PURCHASE, N.Y. — PepsiCo, Inc. is discontinuing its Quaker Oats beverage line less than a year after launch. Quaker Oat Beverage debuted in January alongside a slew of other new entrants in the oat milk category. Varieties included original, original unsweetened and vanilla, each containing 30 to 50 calories, less than 1 gram of protein and 2.5 grams of fat per serving.
“Quaker made the decision to discontinue our Oat Beverage product line,” a company spokesperson told Food Business News. “As the 142-year-old leader in oats, we are always looking for new ways for people to experience their benefits, and we’re committed to continuing to innovate within the foods and snacks categories across our full portfolio of brands.”
Oat milk has made a splash in new product development this year, appearing in a variety of formats, including non-dairy lattes, frozen desserts and coffee creamers. Danone North America, White Plains, N.Y., introduced a range of yogurt alternatives made with oat milk. Monster Beverage Corp., Corona, Calif., unveiled Java Monster Farmer’s Oats, an energy beverage containing oat milk, coffee and a blend of taurine, ginseng and guarana. Greek yogurt maker Chobani, L.L.C., Norwich, N.Y., recently announced Chobani Oat, a line of oat-based alternatives to milk and yogurt.
A Chobani Oat barista blend is designed to froth like steamed whole milk in coffee and tea.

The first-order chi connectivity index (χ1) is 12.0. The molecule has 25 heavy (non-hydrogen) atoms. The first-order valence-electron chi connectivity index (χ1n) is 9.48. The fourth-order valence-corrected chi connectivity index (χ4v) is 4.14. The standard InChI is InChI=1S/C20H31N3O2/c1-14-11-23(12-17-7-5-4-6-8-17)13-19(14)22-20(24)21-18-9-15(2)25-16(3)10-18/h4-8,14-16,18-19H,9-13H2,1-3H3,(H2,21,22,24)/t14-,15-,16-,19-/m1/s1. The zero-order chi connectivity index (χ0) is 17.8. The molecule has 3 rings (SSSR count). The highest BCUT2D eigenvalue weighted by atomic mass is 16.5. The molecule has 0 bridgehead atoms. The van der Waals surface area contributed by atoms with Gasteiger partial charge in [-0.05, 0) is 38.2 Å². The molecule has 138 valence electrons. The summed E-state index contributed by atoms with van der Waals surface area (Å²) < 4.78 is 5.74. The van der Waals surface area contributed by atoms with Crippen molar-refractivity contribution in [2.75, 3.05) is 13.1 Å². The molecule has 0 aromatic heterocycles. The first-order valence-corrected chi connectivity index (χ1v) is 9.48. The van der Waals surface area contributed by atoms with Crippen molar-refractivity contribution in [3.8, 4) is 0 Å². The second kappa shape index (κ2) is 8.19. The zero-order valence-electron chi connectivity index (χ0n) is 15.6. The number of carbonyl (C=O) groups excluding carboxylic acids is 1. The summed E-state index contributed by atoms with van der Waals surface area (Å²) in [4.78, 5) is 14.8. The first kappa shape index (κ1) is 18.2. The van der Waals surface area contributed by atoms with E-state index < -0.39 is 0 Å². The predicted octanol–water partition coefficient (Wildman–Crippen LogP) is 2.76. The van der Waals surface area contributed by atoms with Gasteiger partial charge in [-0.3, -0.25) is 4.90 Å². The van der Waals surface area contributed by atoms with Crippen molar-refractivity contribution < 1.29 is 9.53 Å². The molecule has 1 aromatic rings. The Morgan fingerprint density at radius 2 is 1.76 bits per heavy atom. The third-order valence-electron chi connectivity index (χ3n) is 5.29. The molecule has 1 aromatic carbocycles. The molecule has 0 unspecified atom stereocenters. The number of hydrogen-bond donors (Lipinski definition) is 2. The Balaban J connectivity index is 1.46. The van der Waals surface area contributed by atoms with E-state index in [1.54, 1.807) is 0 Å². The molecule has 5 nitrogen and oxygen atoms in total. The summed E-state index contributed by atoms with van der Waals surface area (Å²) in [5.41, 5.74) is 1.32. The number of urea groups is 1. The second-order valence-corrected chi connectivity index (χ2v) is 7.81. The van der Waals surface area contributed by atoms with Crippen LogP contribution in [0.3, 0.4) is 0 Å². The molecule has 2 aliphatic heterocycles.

Sales of oat milk have increased 636% to $53 million from $7.2 million in the past year, according to Nielsen. Meanwhile, dollar sales of cow’s milk have been steadily declining over the past four years. In the latest 52 weeks, cow’s milk sales totaled $12 billion, which compared to $15.1 billion in 2015, according to Nielsen.
Pressure on the dairy industry has mounted as more consumers shift focus and preferences toward plant-based alternatives, including almond milk, soy milk and oat milk.
Quaker Oat Beverage was formulated to qualify for the Food and Drug Administration’s heart health claim for fiber from oat bran, which differentiated it from other newly launched oat milk products.
PepsiCo further differentiated the product by calling it “oat beverage” rather than “oat milk.” The company said the product was suitable in coffee, smoothies or cereal, as well as in baking and cooking applications. PepsiCo had spent about two years developing and finetuning the formulation, a spokesperson told Food Business News last November.